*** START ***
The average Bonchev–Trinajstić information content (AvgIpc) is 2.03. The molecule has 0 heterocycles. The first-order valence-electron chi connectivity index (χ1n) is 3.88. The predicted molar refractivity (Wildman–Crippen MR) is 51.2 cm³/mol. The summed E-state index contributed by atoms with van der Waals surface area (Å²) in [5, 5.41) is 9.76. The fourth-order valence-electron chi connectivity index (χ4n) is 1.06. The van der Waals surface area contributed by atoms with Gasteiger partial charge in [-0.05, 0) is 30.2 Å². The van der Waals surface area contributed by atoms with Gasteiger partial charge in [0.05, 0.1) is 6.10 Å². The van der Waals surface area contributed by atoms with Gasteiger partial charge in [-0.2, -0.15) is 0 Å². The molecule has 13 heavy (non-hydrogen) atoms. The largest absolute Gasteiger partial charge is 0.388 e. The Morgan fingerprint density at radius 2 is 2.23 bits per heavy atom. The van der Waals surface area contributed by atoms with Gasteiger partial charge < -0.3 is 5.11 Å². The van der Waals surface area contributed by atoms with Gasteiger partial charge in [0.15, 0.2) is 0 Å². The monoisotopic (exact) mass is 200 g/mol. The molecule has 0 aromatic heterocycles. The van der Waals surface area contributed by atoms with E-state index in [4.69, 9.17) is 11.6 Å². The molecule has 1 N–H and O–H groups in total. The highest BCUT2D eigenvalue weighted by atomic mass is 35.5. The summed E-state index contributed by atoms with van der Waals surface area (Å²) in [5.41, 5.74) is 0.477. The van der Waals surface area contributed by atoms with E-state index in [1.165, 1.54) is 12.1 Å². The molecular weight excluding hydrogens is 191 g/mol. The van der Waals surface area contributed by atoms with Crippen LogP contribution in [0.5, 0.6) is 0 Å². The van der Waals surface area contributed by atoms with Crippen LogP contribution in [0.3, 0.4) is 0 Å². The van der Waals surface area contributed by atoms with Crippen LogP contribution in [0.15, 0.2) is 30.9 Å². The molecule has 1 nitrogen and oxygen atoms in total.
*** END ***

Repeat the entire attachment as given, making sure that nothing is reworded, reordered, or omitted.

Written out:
The average Bonchev–Trinajstić information content (AvgIpc) is 2.03. The molecule has 0 heterocycles. The first-order valence-electron chi connectivity index (χ1n) is 3.88. The predicted molar refractivity (Wildman–Crippen MR) is 51.2 cm³/mol. The summed E-state index contributed by atoms with van der Waals surface area (Å²) in [5, 5.41) is 9.76. The fourth-order valence-electron chi connectivity index (χ4n) is 1.06. The van der Waals surface area contributed by atoms with Gasteiger partial charge in [-0.05, 0) is 30.2 Å². The van der Waals surface area contributed by atoms with Gasteiger partial charge in [0.05, 0.1) is 6.10 Å². The van der Waals surface area contributed by atoms with Gasteiger partial charge in [-0.2, -0.15) is 0 Å². The molecule has 13 heavy (non-hydrogen) atoms. The largest absolute Gasteiger partial charge is 0.388 e. The Morgan fingerprint density at radius 2 is 2.23 bits per heavy atom. The van der Waals surface area contributed by atoms with Gasteiger partial charge < -0.3 is 5.11 Å². The van der Waals surface area contributed by atoms with Gasteiger partial charge in [0.15, 0.2) is 0 Å². The monoisotopic (exact) mass is 200 g/mol. The molecule has 0 aromatic heterocycles. The van der Waals surface area contributed by atoms with E-state index in [4.69, 9.17) is 11.6 Å². The molecule has 1 N–H and O–H groups in total. The highest BCUT2D eigenvalue weighted by atomic mass is 35.5. The summed E-state index contributed by atoms with van der Waals surface area (Å²) in [5.41, 5.74) is 0.477. The van der Waals surface area contributed by atoms with E-state index in [1.165, 1.54) is 12.1 Å². The molecular weight excluding hydrogens is 191 g/mol. The van der Waals surface area contributed by atoms with Crippen LogP contribution in [0.5, 0.6) is 0 Å². The van der Waals surface area contributed by atoms with Crippen LogP contribution in [0.3, 0.4) is 0 Å². The van der Waals surface area contributed by atoms with Crippen LogP contribution in [0.15, 0.2) is 30.9 Å². The molecule has 1 nitrogen and oxygen atoms in total.